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Sunday, March 6, 2016

Spring is Almost Here!

Spring is on its way and many of us will be spending more time outside with our favorite furry trail buddies!  There is no better way to get exercise for the whole family and to refresh and recharge.  Here are some special considerations for our trail excursions.
Breed and age of our companion:
All our pets love being with us and they want to please us by keeping up and going wherever we go, but for some of our pets where we go and what we do may not be the best for their health.  Older pets who tire easily should be given moderate exercise.  If your pet seems tired or winded, give them frequent breaks, and be sure to carry plenty of water for them to drink.  Start off with small trips to gauge their tolerance and plan your trips accordingly.  Certain breeds are more athletic and have more stamina than others for hiking trips.  Labs, hounds, collies, and other athletic type dogs do better than others such as english bulldogs, boston terriers, chihuahuas, and even boxers.  Dependent on their size and even their muzzle shape- such as the boxers, bulldogs and bostons, our companions may be more suitable for shorter and easier trips.
On cool days our pets can go further and handle more challenging trails and terrain, however on warmers days you should always use caution.  When temperatures are above 75 degrees F it is recommended to choose trails with safe waterway access and plenty of shade.  It is important to check your pet's gums often and make sure they are not over heated.  Some signs of heat stroke in dogs that the average pet parent can recognize, per are:
  • Panting
  • Dehydration
  • Excessive drooling (ptyalism)
  • Increased body temperature - above 103° F (39° C)
  • Reddened gums and moist tissues of the body
  • Production of only small amounts of urine or no urine
  • Rapid heart rate
  • Irregular heart beats
  • Shock
  • Stoppage of the heart and breathing (cardiopulmonary arrest)
  • Fluid build-up in the lungs; sudden breathing distress (tachypnea)
  • Vomiting blood (hematemesis)
  • Passage of blood in the bowel movement or stool
  • Black, tarry stools
  • Small, pinpoint areas of bleeding
  • Changes in mental status
  • Seizures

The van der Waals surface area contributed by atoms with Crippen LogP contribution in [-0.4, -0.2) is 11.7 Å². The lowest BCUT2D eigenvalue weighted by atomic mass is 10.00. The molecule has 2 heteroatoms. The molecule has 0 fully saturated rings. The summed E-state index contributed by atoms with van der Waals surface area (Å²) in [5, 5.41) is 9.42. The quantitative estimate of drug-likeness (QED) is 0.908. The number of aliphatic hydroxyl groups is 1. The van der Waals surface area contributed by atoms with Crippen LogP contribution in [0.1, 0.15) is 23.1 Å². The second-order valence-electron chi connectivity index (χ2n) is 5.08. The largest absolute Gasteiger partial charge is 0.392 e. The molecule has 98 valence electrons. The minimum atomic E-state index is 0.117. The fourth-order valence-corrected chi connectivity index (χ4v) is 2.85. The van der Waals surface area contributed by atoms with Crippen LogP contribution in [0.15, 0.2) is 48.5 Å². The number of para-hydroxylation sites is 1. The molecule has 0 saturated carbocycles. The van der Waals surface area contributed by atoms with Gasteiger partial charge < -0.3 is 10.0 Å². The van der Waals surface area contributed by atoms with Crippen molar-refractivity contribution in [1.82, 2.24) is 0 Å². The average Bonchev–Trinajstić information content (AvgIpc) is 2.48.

• Muscle tremors
  • Wobbly, incoordinated or drunken gait or movement (ataxia)
  • Unconsciousness in which the dog cannot be stimulated to be awakened
If your pet is in distress please follow these very important and life saving steps, and seek veterinary assistance immediately no matter how well your pet responds to the treatment - 
Early recognition of the symptoms of heat stroke is key to a prompt recovery. If your dog's increased body temperature can be linked to environmental temperature, such as weather, an enclosed room, grooming cage or exercise, the first immediate step will be to attempt to lower the body temperature.

Some external cooling techniques include spraying the dog down with cool water, or immersing the dog's entire body in cool – not cold – water; wrapping the dog in cool, wet towels; convection cooling with fans; and/or evaporative cooling (such as isopropyl alcohol on foot pads, groin, and under the forelegs). Stop cooling procedures when temperature reaches 103° F (using a rectal thermometer) to avoid dropping below normal body temperature.

It is very important to avoid ice or very cold water, as this may cause blood vessels near the surface of the body to constrict and may decrease heat dissipation. A shivering response also is undesirable, as it creates internal heat. Lowering the temperature too quickly can lead to other health problems, a gradual lowering is best. The same guideline applies to drinking water. Allow your dog to drink cool, not cold, water freely. However, do not force your dog to drink.

Environmental hazards, dangerous wildlife and external parasites:
When you are out an about with your pets, you expose them and yourself to poison ivy, poison oak and other poisonous plant life, poisonous snakes, other wildlife, mosquitoes, ticks, chiggers etc.  With all these things to consider you will want to acquaint yourself with the area you plan to traverse.  What wildlife might you encounter, what types of snakes are prevalent and how to identify them.  Carry with you protection against ticks and mosquitoes for both you and your pet.  A monthly preventative is highly recommended and a lyme vaccine in case of a bite from an infected tick for your dog is very important.  Always bring a long a little extra preventative for them in highly infested areas if you simply cannot avoid them.  Make sure to protect yourself with your own repellents and preventatives preventative - but never use them on your pets!  
Always keep your pets leashed in areas you are unfamiliar with or where you may be meeting up with other hikers and their pets.  Keep your pet in your sight and under control at all times.  Making sure your pet has good leash and manners with other dogs and people is imperative.  

Taking care of you:
Make sure you always wear appropriate clothing and foot wear.  Carry  plenty of fresh water for both of you every time and carry along a small first aid kit that can be used for both of you.  Some things to include are:
  • Alcohol swabs
  • Band-Aids
  • Vet wrap
  • Gauze
  • Antibiotic cream
  • Eye wash
  • Benedryl
  • Caladryl
Other things to bring along, especially on long trail trips are protein bars or snacks for you, and snacks or food for them.  
The three most important things to remember are to keep hydrated, cool, and aware of your surroundings -temperature and terrain.

Happy hiking everyone!

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